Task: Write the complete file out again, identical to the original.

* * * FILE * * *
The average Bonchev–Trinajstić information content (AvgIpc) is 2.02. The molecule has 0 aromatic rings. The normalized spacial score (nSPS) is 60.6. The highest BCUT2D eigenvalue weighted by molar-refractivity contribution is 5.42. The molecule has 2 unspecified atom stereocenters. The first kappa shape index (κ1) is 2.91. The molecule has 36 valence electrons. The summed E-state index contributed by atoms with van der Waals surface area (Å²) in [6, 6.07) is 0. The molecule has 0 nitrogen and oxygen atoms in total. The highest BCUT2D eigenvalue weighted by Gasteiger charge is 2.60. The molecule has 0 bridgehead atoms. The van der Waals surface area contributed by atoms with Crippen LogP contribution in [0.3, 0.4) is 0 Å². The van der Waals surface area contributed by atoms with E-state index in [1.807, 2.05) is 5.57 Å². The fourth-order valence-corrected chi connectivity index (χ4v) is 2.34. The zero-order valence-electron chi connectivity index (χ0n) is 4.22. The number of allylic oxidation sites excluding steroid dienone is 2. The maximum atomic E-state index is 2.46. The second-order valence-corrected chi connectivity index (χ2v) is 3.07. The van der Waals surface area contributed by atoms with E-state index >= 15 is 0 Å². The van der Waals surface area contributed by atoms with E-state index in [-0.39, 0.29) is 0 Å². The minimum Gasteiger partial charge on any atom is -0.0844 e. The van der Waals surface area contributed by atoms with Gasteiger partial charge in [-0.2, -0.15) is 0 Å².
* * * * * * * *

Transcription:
The average Bonchev–Trinajstić information content (AvgIpc) is 2.02. The molecule has 0 aromatic rings. The normalized spacial score (nSPS) is 60.6. The highest BCUT2D eigenvalue weighted by molar-refractivity contribution is 5.42. The molecule has 2 unspecified atom stereocenters. The first kappa shape index (κ1) is 2.91. The molecule has 36 valence electrons. The summed E-state index contributed by atoms with van der Waals surface area (Å²) in [6, 6.07) is 0. The molecule has 0 nitrogen and oxygen atoms in total. The highest BCUT2D eigenvalue weighted by Gasteiger charge is 2.60. The molecule has 0 bridgehead atoms. The van der Waals surface area contributed by atoms with Crippen LogP contribution in [0.3, 0.4) is 0 Å². The van der Waals surface area contributed by atoms with E-state index in [1.807, 2.05) is 5.57 Å². The fourth-order valence-corrected chi connectivity index (χ4v) is 2.34. The zero-order valence-electron chi connectivity index (χ0n) is 4.22. The number of allylic oxidation sites excluding steroid dienone is 2. The maximum atomic E-state index is 2.46. The second-order valence-corrected chi connectivity index (χ2v) is 3.07. The van der Waals surface area contributed by atoms with E-state index >= 15 is 0 Å². The van der Waals surface area contributed by atoms with E-state index in [-0.39, 0.29) is 0 Å². The minimum Gasteiger partial charge on any atom is -0.0844 e. The van der Waals surface area contributed by atoms with Gasteiger partial charge in [-0.2, -0.15) is 0 Å².